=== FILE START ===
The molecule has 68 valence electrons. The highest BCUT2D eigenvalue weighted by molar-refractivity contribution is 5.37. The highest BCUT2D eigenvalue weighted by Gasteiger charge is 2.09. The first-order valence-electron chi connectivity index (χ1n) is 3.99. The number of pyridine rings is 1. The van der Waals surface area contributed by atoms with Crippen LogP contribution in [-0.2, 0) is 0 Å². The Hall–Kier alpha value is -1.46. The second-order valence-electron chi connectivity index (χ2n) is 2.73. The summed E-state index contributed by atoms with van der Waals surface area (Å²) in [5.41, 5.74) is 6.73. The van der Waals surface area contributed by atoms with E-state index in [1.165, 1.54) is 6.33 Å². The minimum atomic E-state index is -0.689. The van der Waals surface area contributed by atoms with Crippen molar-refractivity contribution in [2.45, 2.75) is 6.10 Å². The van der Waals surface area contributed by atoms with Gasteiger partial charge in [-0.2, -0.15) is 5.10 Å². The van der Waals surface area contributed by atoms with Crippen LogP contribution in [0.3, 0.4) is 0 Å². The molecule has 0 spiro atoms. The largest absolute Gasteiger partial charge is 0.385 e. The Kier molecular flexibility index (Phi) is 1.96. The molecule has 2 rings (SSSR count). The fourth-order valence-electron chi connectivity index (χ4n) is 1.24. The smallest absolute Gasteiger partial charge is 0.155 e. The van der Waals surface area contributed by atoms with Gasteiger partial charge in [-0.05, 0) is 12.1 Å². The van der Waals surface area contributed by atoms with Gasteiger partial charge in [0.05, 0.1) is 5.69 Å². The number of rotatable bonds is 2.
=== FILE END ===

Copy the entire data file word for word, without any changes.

The molecule has 68 valence electrons. The highest BCUT2D eigenvalue weighted by molar-refractivity contribution is 5.37. The highest BCUT2D eigenvalue weighted by Gasteiger charge is 2.09. The first-order valence-electron chi connectivity index (χ1n) is 3.99. The number of pyridine rings is 1. The van der Waals surface area contributed by atoms with Crippen LogP contribution in [-0.2, 0) is 0 Å². The Hall–Kier alpha value is -1.46. The second-order valence-electron chi connectivity index (χ2n) is 2.73. The summed E-state index contributed by atoms with van der Waals surface area (Å²) in [5.41, 5.74) is 6.73. The van der Waals surface area contributed by atoms with E-state index in [1.165, 1.54) is 6.33 Å². The minimum atomic E-state index is -0.689. The van der Waals surface area contributed by atoms with Crippen molar-refractivity contribution in [2.45, 2.75) is 6.10 Å². The van der Waals surface area contributed by atoms with Gasteiger partial charge in [-0.2, -0.15) is 5.10 Å². The van der Waals surface area contributed by atoms with Crippen LogP contribution in [0.3, 0.4) is 0 Å². The molecule has 0 spiro atoms. The largest absolute Gasteiger partial charge is 0.385 e. The Kier molecular flexibility index (Phi) is 1.96. The molecule has 2 rings (SSSR count). The fourth-order valence-electron chi connectivity index (χ4n) is 1.24. The smallest absolute Gasteiger partial charge is 0.155 e. The van der Waals surface area contributed by atoms with Gasteiger partial charge in [-0.05, 0) is 12.1 Å². The van der Waals surface area contributed by atoms with Gasteiger partial charge in [0.05, 0.1) is 5.69 Å². The number of rotatable bonds is 2.